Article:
While the U.S. will be less affected than some countries, the nation will not be immune. Health can be affected in several ways. First, Americans with particular dietary patterns, such as Alaska Natives, will confront shortages of key foods. Second, food insecurity increases with rising food prices. In such situations, people cope by turning to nutrient-poor but calorie-rich foods and/or they endure hunger, with consequences ranging from micronutrient malnutrition to obesity. Third, the nutritional value of some foods is projected to decline. Elevated atmospheric CO2 is associated with decreased plant nitrogen concentration, and therefore decreased protein, in many crops, such as barley, sorghum, and soy. The nutrient content of crops is also projected to decline if soil nitrogen levels are suboptimal, with reduced levels of nutrients such as calcium, iron, zinc, vitamins, and sugars; this this effect can be alleviated if sufficient nitrogen is supplied. Fourth, farmers are expected to need to use more herbicides and pesticides because of increased growth of pests and weeds, as well as decreased effectiveness and duration of some chemicals. Farmers, farmworkers, and consumers will be increasingly exposed to these substances and their residues, which can be toxic. These climate change impacts on the nutritional value of food exist within a larger context. Other factors, such as agricultural practices, food distribution systems, and consumer food choices, also play key roles. Adaptation activities can reduce the health-related impacts of some of the anticipated food security challenges.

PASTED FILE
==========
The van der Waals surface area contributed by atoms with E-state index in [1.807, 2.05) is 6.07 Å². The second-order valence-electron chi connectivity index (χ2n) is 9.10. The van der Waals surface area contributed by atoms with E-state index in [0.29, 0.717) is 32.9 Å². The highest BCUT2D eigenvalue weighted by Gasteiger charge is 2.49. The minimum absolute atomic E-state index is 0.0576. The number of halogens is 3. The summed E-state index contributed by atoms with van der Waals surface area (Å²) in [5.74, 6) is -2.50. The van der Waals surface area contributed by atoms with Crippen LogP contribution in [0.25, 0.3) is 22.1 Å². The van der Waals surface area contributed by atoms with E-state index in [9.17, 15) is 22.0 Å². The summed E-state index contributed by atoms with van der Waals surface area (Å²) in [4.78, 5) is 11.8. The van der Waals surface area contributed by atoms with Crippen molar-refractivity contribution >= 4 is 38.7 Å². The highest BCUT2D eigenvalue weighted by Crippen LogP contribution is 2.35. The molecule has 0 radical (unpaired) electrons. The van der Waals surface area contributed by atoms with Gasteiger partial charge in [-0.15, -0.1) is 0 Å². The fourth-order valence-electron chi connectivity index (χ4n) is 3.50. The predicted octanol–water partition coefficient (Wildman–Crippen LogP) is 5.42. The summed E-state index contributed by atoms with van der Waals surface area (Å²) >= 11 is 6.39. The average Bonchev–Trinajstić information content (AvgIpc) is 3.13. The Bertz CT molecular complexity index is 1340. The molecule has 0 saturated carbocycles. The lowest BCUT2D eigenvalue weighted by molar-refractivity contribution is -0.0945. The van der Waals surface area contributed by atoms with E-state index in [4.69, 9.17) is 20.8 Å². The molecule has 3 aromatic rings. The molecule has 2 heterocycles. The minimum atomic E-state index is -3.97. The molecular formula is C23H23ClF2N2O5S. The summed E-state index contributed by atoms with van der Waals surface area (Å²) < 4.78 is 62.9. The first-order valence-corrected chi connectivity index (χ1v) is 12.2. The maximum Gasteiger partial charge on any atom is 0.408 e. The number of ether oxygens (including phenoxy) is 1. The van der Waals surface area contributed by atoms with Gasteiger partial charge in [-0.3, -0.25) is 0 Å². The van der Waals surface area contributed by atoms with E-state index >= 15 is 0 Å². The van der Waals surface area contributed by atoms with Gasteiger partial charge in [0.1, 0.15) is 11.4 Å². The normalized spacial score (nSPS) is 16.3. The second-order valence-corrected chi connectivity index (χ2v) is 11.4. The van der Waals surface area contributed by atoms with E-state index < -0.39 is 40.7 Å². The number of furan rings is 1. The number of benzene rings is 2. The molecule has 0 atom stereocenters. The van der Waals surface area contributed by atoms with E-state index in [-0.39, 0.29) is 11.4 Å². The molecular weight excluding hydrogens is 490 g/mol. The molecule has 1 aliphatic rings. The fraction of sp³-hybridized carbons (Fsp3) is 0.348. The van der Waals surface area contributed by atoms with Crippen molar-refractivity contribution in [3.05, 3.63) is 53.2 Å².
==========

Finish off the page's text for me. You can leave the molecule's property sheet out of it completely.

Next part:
Food and Waterborne Diarrheal Disease
In general, diarrheal diseases, including salmonellosis and campylobacteriosis, are more common when temperatures are higher, though patterns differ by place and pathogen. Diarrheal diseases have also been found to occur more frequently in conjunction with both unusually high and low precipitation. Sporadic increases in stream flow rates, often preceded by rapid snowmelt and changes in water treatment, have also been shown to precede outbreaks. Risks of waterborne illness and beach closures resulting from changes in the magnitude of recent precipitation (within the previous 24 hours) and in lake temperature are expected to increase in the Great Lakes region as a result of projected climate change.
Precipitation Extremes: Heavy Rainfall, Flooding, and Droughts